- Market Share
By understanding the relationship between activity and results, the Performance Chain aligns people with the mission and goals of the organization, and helps executives, managers, HR, training, and process improvement teams to generate the highest returns on their investments in improving or changing performance.
Analyzing the Performance Chain is a fundamental element of performance thinking, and can be learned and applied by anyone, at any level and in any function, to accelerate results and maximize employee engagement.
By clarifying the Performance Chain, organizations can improve their understanding of what factors contribute to individual and organizational performance, and how to align those factors to achieve better results.
For more information on the Performance Chain see, https://www.sixboxes.com/Performance-Chain.html.
Satir Change Model
The Satir Change Model is a psychological framework for managing change that focuses on the emotional reactions of individuals and groups to change, and the stages they go through as they adjust to new circumstances.
The model consists of five stages:
- Late Status Quo: In this stage, individuals or groups are comfortable with the existing situation and may resist or avoid any attempts to change it.
- Chaos: The chaos stage is characterized by confusion, uncertainty, and a feeling of being lost. Individuals may experience anxiety, fear, or frustration as they face the unknown.
- Transforming Idea: In this stage, individuals or groups begin to develop new ideas or solutions for the change. They may start to see the potential benefits of the change and become more open to it.
- New Status Quo: The new status quo stage is when the change is fully implemented, and individuals or groups begin to adapt to the new situation. They may start to feel more comfortable and confident in the new environment.
- Integration: The final stage of the Satir Change Model is integration, where individuals or groups fully integrate the change into their lives and work. They may start to see the benefits of the change and become advocates for it.
The Satir Change Model emphasizes the importance of addressing the emotional reactions that individuals and groups may experience during change.
By acknowledging and addressing these emotions, change leaders can help individuals and groups move through the stages of the model more effectively and achieve better outcomes.
Theory U is a framework for change and leadership developed by Otto Scharmer, a senior lecturer at MIT Sloan School of Management. The framework is based on the idea that in order to create meaningful and sustainable change in organizations and communities, individuals must first undergo a process of personal and collective transformation.
Otto Scharmer’s framework involves seven stages of the innovation process, which are:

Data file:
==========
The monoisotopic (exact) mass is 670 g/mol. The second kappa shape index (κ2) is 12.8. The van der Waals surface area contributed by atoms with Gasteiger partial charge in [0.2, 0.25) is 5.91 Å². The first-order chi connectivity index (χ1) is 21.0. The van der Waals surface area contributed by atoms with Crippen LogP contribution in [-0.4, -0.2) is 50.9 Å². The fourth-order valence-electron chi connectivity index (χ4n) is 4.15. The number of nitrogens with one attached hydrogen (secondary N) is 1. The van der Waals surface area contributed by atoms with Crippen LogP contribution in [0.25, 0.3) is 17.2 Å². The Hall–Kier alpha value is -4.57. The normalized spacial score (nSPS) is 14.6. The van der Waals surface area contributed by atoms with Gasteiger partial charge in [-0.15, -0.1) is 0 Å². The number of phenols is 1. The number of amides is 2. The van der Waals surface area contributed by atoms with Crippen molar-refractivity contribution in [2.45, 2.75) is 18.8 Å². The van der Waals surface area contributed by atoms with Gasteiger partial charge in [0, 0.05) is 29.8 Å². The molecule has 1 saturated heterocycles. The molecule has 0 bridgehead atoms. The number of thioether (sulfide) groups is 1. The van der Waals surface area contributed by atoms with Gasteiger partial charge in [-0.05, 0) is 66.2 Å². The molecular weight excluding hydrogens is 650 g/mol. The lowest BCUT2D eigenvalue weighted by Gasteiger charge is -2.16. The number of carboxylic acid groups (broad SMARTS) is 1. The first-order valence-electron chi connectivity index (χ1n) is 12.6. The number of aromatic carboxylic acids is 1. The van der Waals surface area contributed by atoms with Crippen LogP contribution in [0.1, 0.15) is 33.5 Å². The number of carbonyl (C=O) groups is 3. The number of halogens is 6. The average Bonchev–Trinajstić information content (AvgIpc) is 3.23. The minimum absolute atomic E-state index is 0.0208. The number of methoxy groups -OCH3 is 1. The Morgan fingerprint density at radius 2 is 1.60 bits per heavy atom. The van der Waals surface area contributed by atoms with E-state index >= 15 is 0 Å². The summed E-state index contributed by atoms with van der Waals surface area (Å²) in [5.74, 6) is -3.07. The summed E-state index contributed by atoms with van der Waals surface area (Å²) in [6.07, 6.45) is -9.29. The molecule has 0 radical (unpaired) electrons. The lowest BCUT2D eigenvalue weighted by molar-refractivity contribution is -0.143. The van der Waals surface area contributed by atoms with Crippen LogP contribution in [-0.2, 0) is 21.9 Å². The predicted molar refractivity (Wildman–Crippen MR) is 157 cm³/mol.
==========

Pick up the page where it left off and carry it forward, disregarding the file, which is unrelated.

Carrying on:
- Downloading: The first stage involves accessing and using existing knowledge and information, which may be limited by one’s own biases and assumptions.
- Seeing: The second stage involves expanding one’s perspective and seeing things in a new way, by exploring diverse viewpoints and considering multiple perspectives.
- Sensing: The third stage involves tuning into one’s own intuition and inner wisdom, by becoming more aware of one’s own thoughts, emotions, and physical sensations.
- Presencing: The fourth stage involves fully immersing oneself in the present moment, by letting go of past patterns and future expectations and accessing a deeper source of creativity and insight.
- Crystalizing: The fifth stage involves bringing emerging insights and ideas into focus, by articulating them in a clear and concise way and developing a shared understanding with others.
- Prototyping: The sixth stage involves testing new ideas and solutions, by experimenting with different approaches and iterating based on feedback and results.
- Performing: The final stage involves implementing and integrating new ideas and solutions, by embedding them into organizational systems and processes and creating sustainable change.
Scharmer’s framework emphasizes the importance of deep listening, empathy, and self-awareness in the innovation process, as well as the need to move beyond existing paradigms and structures to create truly transformative change.
Leading Through Change Better with Frameworks
Change is an inevitable part of organizational life, and the success of any change initiative depends on how effectively it is managed.
The 10 change management frameworks we’ve explored here offer a range of tools and techniques for guiding organizations through change and ensuring that stakeholders are engaged, informed, and supported along the way.
Whether you’re a manager, consultant, or change agent, these frameworks provide a valuable starting point for developing a strategic approach to change that can help your organization stay ahead of the curve in today’s fast-paced business environment.
By applying the principles of these frameworks with care and sensitivity, you can help your organization achieve its goals, build resilience, and thrive in the face of constant change.
- ACMP (Association of Change Management Professions): ACMP is a professional membership association dedicated to advancing the career growth of individuals and the effectiveness of organizations by advancing the discipline and practice of change management.
- Confident Change Management: Rob Bogue provides information and resources related to change management, including tips, tools, and training programs to help individuals and organizations manage change effectively and confidently.
- Fearless Change Patterns: Mary Lynn Manns and Linda Rising share a collection of patterns for change at all levels.